For many years, even decades, we have been told to continually hydrate during activities like running. The fear has been that without constant hydration, one would dehydrate and have cramps or poor performance. However, recent studies have started to disprove this traditional teaching.
Too Much Water May Be Harmful
Athletes that hydrate constantly and take in too much water are at risk not only of poor performance but of severe health issues and even death. It is more likely to be harmed by too much water than it is by too little water. The human body is designed to regulate its water needs closely; a runner will feel thirst when the body needs more water. Water needs will change depending upon the event and the climate. A runner performing a marathon in the desert will need more water than a runner doing a marathon in Boston in the winter; the first runner will likely feel thirst more often as well. Too much water intake will dramatically alter the electrolyte balance in the runner’s bloodstream. Hyponatremia, too little salt in the blood, can cause delirium and weakness. This electrolyte problem stems from dilution of the blood from too much water intake; this can cause brain swelling and death. If you are a slower runner, you are more likely to drink at each rest station and this may be detrimental. The body has a finely balanced system that takes what is absorbed by the stomach and intestines and uses it and excretes waste water by way of the kidneys. If you drink too much and overload the ability of your kidneys to excrete the water, it will build up in your tissues and bloodstream.
Mild dehydration does not hurt performance and may actually help it.
A low level of dehydration is not actually harmful. About 3% dehydration is thought to perhaps even help. Letting your system, or body, notify you when it is time to take in more water is helpful; in other words drink when thirsty. Distance runners often lose water weight while running an event. The ones that lose the most tend to be the faster runners; a study of runners in a marathon found that the faster finishers lost a higher amount of weight than did the slow finishers. Lighter runners can run faster. On physician found that elite triathletes can have 12% dehydration levels during the events. Bear in mind that official recommendations are to maintain a dehydration level of only 2% or less. Becoming dehydrated may result in dizziness, decreased urination, muscle fatigue, poor concentration, rapid heart rate and longer recovery from a run. Then again, the symptoms of overhydration are nausea/vomiting, headaches, confusion, muscle weakness or cramps, seizures, unconsciousness and coma. Basically, it is wise to use common sense and this is supported by some research. If you drink too little or too much, you will not run as well as if you drink just enough. We have a great way to understand if one is drinking’ just enough’; the body tells you when to drink by causing thirst. Listen to your body. Select references:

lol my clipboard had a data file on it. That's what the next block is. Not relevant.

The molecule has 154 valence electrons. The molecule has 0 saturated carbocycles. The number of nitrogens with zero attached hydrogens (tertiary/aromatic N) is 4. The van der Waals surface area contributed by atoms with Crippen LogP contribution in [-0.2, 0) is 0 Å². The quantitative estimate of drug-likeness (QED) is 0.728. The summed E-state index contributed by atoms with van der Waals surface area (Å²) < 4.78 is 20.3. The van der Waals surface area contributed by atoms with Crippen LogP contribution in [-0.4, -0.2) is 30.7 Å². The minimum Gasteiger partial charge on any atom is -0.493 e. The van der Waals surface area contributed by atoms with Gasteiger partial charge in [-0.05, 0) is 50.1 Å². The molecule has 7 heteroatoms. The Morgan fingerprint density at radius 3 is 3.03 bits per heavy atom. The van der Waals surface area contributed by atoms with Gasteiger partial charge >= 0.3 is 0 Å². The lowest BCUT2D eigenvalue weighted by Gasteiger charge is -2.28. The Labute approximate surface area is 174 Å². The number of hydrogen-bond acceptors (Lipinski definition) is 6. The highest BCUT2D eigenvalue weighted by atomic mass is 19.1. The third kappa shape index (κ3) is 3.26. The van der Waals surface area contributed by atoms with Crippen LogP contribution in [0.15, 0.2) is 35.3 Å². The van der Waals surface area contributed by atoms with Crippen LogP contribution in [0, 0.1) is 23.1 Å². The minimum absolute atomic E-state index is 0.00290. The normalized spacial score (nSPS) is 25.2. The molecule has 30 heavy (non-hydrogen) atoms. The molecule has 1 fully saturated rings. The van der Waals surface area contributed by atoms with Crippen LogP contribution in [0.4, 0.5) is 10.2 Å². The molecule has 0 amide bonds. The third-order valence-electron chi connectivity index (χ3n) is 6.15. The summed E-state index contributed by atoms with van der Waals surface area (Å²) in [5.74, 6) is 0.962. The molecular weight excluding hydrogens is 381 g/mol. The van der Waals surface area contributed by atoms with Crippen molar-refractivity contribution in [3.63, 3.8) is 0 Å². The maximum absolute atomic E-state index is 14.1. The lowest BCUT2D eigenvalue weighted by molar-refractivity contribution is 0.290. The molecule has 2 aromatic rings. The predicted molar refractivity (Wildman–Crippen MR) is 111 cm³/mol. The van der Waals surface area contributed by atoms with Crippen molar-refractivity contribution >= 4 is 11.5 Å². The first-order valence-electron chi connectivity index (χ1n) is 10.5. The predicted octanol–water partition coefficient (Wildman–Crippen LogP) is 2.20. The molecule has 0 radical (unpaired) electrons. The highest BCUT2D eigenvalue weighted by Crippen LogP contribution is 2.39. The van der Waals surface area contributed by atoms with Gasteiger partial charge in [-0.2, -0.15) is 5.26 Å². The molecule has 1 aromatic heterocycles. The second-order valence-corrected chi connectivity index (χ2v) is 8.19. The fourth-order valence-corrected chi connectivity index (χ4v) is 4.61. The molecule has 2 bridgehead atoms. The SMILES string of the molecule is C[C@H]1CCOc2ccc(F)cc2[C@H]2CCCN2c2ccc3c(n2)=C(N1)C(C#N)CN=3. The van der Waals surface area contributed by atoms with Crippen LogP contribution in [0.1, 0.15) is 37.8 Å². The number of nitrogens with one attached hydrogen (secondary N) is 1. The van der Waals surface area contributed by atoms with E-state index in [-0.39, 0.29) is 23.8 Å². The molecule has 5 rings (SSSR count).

- Noakes, T. Waterlogged: The Serious Problem of Overhydration in Endurance Sport. Champaign, IL: Human Kinetics; 2012.
- Rosner, MH, Kirven J. Exercise-associated hyponatremia. Clinical Journal of the American Society of Nephrology, 2007;2(151-161).
- Goulet, ED. Effect of exercise-induced dehydration on endurance performance: evaluating the impact of exercise protocols on outcomes using a meta-analytic procedure. British Journal of Sports Medicine, 2012.
- Wyndham CH, Strydom NB. The danger of an inadequate water intake during marathon running. South African Journal of Medicine,1969; 43(893-896)
- Armstrong, L. E.; Costill, D. L.; Fink, W. J., Influence of diuretic-induced dehydration on competitive running performance. Medicine & Science in Sports & Exercise 1985, 17 (4), 456-461.
- Maughan, R. J.; Shirreffs, S. M., Dehydration and rehydration in competitive sport. Scandinavian Journal of Medicine & Science in Sports 2010, 20 (3), 40-47.
- Noakes, T. D., Lore of Running. 4th ed.; Human Kinetics: Cape Town, 2001.
- Noakes, T. D., Hydration in the marathon: using thirst to gauge safe fluid replacement. Sports Medicine 2007, 37 (4-5), 463-466